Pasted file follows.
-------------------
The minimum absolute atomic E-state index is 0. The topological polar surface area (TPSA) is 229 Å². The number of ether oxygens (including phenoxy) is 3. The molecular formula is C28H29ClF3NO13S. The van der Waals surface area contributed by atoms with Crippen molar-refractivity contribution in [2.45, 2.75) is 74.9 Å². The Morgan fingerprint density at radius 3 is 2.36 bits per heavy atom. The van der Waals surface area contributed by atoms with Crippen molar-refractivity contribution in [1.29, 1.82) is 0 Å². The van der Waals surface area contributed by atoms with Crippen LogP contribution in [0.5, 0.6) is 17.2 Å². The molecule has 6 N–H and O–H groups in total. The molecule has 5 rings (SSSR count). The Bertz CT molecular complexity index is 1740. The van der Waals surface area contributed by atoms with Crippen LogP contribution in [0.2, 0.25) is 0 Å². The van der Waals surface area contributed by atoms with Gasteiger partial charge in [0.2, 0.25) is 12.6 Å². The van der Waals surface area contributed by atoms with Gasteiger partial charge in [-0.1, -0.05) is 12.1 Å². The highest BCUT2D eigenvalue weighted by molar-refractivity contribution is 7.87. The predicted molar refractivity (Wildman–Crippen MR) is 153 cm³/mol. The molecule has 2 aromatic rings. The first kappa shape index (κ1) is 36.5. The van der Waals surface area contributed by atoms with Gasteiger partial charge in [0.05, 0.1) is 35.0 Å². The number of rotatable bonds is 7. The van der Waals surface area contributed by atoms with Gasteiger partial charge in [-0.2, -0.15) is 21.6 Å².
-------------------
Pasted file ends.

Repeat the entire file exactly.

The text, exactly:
The minimum absolute atomic E-state index is 0. The topological polar surface area (TPSA) is 229 Å². The number of ether oxygens (including phenoxy) is 3. The molecular formula is C28H29ClF3NO13S. The van der Waals surface area contributed by atoms with Crippen molar-refractivity contribution in [2.45, 2.75) is 74.9 Å². The Morgan fingerprint density at radius 3 is 2.36 bits per heavy atom. The van der Waals surface area contributed by atoms with Crippen molar-refractivity contribution in [1.29, 1.82) is 0 Å². The van der Waals surface area contributed by atoms with Crippen LogP contribution in [0.5, 0.6) is 17.2 Å². The molecule has 6 N–H and O–H groups in total. The molecule has 5 rings (SSSR count). The Bertz CT molecular complexity index is 1740. The van der Waals surface area contributed by atoms with Crippen LogP contribution in [0.2, 0.25) is 0 Å². The van der Waals surface area contributed by atoms with Gasteiger partial charge in [0.2, 0.25) is 12.6 Å². The van der Waals surface area contributed by atoms with Gasteiger partial charge in [-0.1, -0.05) is 12.1 Å². The highest BCUT2D eigenvalue weighted by molar-refractivity contribution is 7.87. The predicted molar refractivity (Wildman–Crippen MR) is 153 cm³/mol. The molecule has 2 aromatic rings. The first kappa shape index (κ1) is 36.5. The van der Waals surface area contributed by atoms with Gasteiger partial charge in [0.05, 0.1) is 35.0 Å². The number of rotatable bonds is 7. The van der Waals surface area contributed by atoms with Gasteiger partial charge in [-0.2, -0.15) is 21.6 Å².